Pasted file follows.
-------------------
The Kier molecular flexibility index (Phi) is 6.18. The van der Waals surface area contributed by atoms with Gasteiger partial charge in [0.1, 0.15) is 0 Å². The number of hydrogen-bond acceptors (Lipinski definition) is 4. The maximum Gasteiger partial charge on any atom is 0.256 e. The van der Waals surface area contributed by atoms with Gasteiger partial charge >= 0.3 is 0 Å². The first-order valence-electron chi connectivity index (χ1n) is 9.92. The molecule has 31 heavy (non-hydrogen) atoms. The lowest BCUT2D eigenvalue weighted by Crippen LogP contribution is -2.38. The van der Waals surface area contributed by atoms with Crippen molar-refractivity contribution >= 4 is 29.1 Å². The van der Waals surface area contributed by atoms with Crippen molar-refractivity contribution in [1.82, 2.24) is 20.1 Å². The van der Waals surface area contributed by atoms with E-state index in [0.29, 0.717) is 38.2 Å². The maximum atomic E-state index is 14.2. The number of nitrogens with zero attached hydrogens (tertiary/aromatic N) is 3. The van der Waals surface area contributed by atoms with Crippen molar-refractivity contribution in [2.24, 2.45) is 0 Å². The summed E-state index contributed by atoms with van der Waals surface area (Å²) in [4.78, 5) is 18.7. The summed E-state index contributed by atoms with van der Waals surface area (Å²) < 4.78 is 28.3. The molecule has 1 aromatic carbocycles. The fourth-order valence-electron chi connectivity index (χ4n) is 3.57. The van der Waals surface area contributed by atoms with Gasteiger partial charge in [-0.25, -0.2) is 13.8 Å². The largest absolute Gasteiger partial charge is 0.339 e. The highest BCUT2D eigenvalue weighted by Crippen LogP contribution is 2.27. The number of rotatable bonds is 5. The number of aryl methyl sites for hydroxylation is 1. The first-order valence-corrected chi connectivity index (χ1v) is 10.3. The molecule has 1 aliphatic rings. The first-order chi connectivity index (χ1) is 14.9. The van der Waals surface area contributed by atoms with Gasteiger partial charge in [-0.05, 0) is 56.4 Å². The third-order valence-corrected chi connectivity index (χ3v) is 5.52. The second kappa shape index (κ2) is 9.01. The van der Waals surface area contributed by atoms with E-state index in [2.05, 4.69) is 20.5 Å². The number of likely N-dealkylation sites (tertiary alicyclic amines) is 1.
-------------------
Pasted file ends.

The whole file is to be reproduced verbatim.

The Kier molecular flexibility index (Phi) is 6.18. The van der Waals surface area contributed by atoms with Gasteiger partial charge in [0.1, 0.15) is 0 Å². The number of hydrogen-bond acceptors (Lipinski definition) is 4. The maximum Gasteiger partial charge on any atom is 0.256 e. The van der Waals surface area contributed by atoms with Gasteiger partial charge >= 0.3 is 0 Å². The first-order valence-electron chi connectivity index (χ1n) is 9.92. The molecule has 31 heavy (non-hydrogen) atoms. The lowest BCUT2D eigenvalue weighted by Crippen LogP contribution is -2.38. The van der Waals surface area contributed by atoms with Crippen molar-refractivity contribution >= 4 is 29.1 Å². The van der Waals surface area contributed by atoms with Crippen molar-refractivity contribution in [1.82, 2.24) is 20.1 Å². The van der Waals surface area contributed by atoms with E-state index in [0.29, 0.717) is 38.2 Å². The maximum atomic E-state index is 14.2. The number of nitrogens with zero attached hydrogens (tertiary/aromatic N) is 3. The van der Waals surface area contributed by atoms with Crippen molar-refractivity contribution in [2.24, 2.45) is 0 Å². The summed E-state index contributed by atoms with van der Waals surface area (Å²) in [4.78, 5) is 18.7. The summed E-state index contributed by atoms with van der Waals surface area (Å²) < 4.78 is 28.3. The molecule has 1 aromatic carbocycles. The fourth-order valence-electron chi connectivity index (χ4n) is 3.57. The van der Waals surface area contributed by atoms with Gasteiger partial charge in [-0.25, -0.2) is 13.8 Å². The largest absolute Gasteiger partial charge is 0.339 e. The highest BCUT2D eigenvalue weighted by Crippen LogP contribution is 2.27. The number of rotatable bonds is 5. The number of aryl methyl sites for hydroxylation is 1. The first-order valence-corrected chi connectivity index (χ1v) is 10.3. The molecule has 1 aliphatic rings. The first-order chi connectivity index (χ1) is 14.9. The van der Waals surface area contributed by atoms with Gasteiger partial charge in [-0.05, 0) is 56.4 Å². The third-order valence-corrected chi connectivity index (χ3v) is 5.52. The second kappa shape index (κ2) is 9.01. The van der Waals surface area contributed by atoms with E-state index in [2.05, 4.69) is 20.5 Å². The number of likely N-dealkylation sites (tertiary alicyclic amines) is 1.